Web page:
BAKER CITY — When Brian Ratliff gazes at the south-facing slopes that loom above the Snake, Powder and Burnt rivers in Baker County he’s gratified by the soft green haze he sees.
Better that than brown.
Or, worse still, white.
The green fuzz — detectable even from miles away — reveals a crop of tender grass that has sprouted, nourished by the periodic rains that arrived in Northeastern Oregon soon after the conclusion of a summer defined by severe drought.
This forage, coming as it has before snow has accumulated at the lower elevations that serve as winter range for many species, could spare deer and other wildlife from the potentially fatal deprivations of winter, said Ratliff, the district wildlife biologist at the Oregon Department of Fish and Wildlife’s (ODFW) Baker City office.
“Right now it’s great,” Ratliff said Nov. 10. “If we had had a dry fall and then gone right to snow, we would be in a lot worse shape. I’m very, very happy that we got (the fall grass).”
That grass is especially vital for deer, Ratliff said.
The source of nutritious food allows deer to amass a layer of fat that can sustain them during the frigid weeks and months to come. Fawns are particularly vulnerable due to their smaller body mass, which can’t generate as much heat.
But Ratliff said bucks, which are in the rut now and thus burning more calories than usual, are also vulnerable to dry falls when most of the available forage has been left desiccated by the hot, dry summer.
Dry grass isn’t as nutritious as the new flush of growth spurred by rains in October and early November.
Elk and bighorn sheep tend to be hardier than deer, but those animals also benefit from the crop of nutritious grass just before winter descends.
Ratliff said he would have preferred to see the greenup begin a bit earlier, in late September or early October, which would have given animals more time to pack on pounds.
Although daytime temperatures have been near average, Ratliff said frequent sub-freezing nights have limited grass growth on north-facing slopes, which get much less sunlight.
Most of the new grass is confined to south slopes, with winter ranges in the Snake River country faring better than along the lower Powder and Burnt rivers, Ratliff said.
The situation is similar in Union County, said Matt Keenan, district wildlife biologist at ODFW’s La Grande office.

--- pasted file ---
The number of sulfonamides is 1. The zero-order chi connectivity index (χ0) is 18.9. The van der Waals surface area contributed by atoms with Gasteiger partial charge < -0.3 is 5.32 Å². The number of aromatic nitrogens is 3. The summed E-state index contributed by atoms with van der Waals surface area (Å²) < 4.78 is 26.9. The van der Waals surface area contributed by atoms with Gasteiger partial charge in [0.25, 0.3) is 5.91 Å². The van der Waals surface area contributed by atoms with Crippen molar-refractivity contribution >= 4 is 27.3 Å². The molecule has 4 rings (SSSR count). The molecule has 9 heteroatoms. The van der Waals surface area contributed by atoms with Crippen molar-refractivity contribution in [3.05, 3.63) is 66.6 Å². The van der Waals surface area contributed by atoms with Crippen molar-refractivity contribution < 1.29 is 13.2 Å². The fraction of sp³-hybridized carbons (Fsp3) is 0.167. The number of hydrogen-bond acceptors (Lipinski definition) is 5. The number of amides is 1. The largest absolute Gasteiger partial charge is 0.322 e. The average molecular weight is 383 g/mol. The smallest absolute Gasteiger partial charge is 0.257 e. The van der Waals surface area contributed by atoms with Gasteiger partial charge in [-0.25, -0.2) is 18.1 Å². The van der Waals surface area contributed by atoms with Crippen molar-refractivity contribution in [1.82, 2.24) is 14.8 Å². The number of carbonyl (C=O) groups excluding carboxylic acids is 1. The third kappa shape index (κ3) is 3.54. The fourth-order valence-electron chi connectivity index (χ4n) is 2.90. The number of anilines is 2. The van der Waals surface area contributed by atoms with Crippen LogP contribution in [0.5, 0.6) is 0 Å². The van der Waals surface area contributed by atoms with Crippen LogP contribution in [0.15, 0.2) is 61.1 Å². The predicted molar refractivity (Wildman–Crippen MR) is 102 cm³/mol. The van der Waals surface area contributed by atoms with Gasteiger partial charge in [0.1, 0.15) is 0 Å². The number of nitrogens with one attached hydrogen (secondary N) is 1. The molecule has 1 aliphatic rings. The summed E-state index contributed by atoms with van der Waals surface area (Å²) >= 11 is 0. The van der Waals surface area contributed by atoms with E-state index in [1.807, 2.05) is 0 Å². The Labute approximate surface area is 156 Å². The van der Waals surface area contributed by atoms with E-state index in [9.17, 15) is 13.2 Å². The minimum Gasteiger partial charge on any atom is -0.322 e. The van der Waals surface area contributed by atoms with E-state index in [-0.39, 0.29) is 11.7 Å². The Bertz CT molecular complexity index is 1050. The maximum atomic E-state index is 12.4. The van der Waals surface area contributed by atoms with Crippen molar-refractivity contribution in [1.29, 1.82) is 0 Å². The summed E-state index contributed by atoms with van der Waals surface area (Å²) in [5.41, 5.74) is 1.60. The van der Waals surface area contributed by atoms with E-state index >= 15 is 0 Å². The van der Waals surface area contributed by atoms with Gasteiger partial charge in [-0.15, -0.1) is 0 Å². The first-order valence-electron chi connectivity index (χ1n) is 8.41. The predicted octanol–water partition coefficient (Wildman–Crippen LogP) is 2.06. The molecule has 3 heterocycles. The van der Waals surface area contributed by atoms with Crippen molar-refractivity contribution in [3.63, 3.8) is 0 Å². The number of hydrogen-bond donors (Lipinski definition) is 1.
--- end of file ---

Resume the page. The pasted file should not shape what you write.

“We’re definitely seeing a fall greenup, and it’s a pretty welcome sight after such a dry summer,” Keenan said on Wednesday, Nov. 10. “It’s definitely going to help. It’s super crucial for deer and elk to add to those last-minute fat reserves.”
Like Ratliff, Keenan said the rain would have been even more beneficial had it arrived earlier in the fall, when warmer temperatures would have yielded a more bountiful grass crop.
During winter, deer, elk and bighorn sheep burn their fat reserves to produce body heat. So long as those reserves last, the animals can withstand even sub-zero temperatures for extended periods, biologists say.
But once those fat layers have been shed, deer in particular struggle to find enough to eat to keep their body temperature up.
Even with the welcome flush of new green grass this fall, Ratliff said deer could be vulnerable this winter.
“If we have a whopper of a winter again we’re going to lose deer,” he said.
During the last such winter, 2016-17, deep snow and prolonged periods of frigid temperatures devastated deer herds in Baker County and other parts of Northeastern Oregon.
In response to the loss of hundreds of animals, ODFW cut hunting tags by up to 50% for the 2017 hunting season.
In many units, deer herds have yet to recover enough to prompt state officials to increase tag allocations.
Benefits for birds, too
Autumn grass also benefits upland game birds such as chukars and quail that eat grass, Ratliff said.
Birds don’t need as much forage, of course, as the much larger deer and elk.
But Ratliff pointed out that birds are much less capable of digging through snow to reach grass compared with deer.
Snow doesn’t pose a major problem for deer unless it’s capped with an ice crust, he said.
But for birds, even several inches of snow can keep them from reaching the grass, Ratliff said.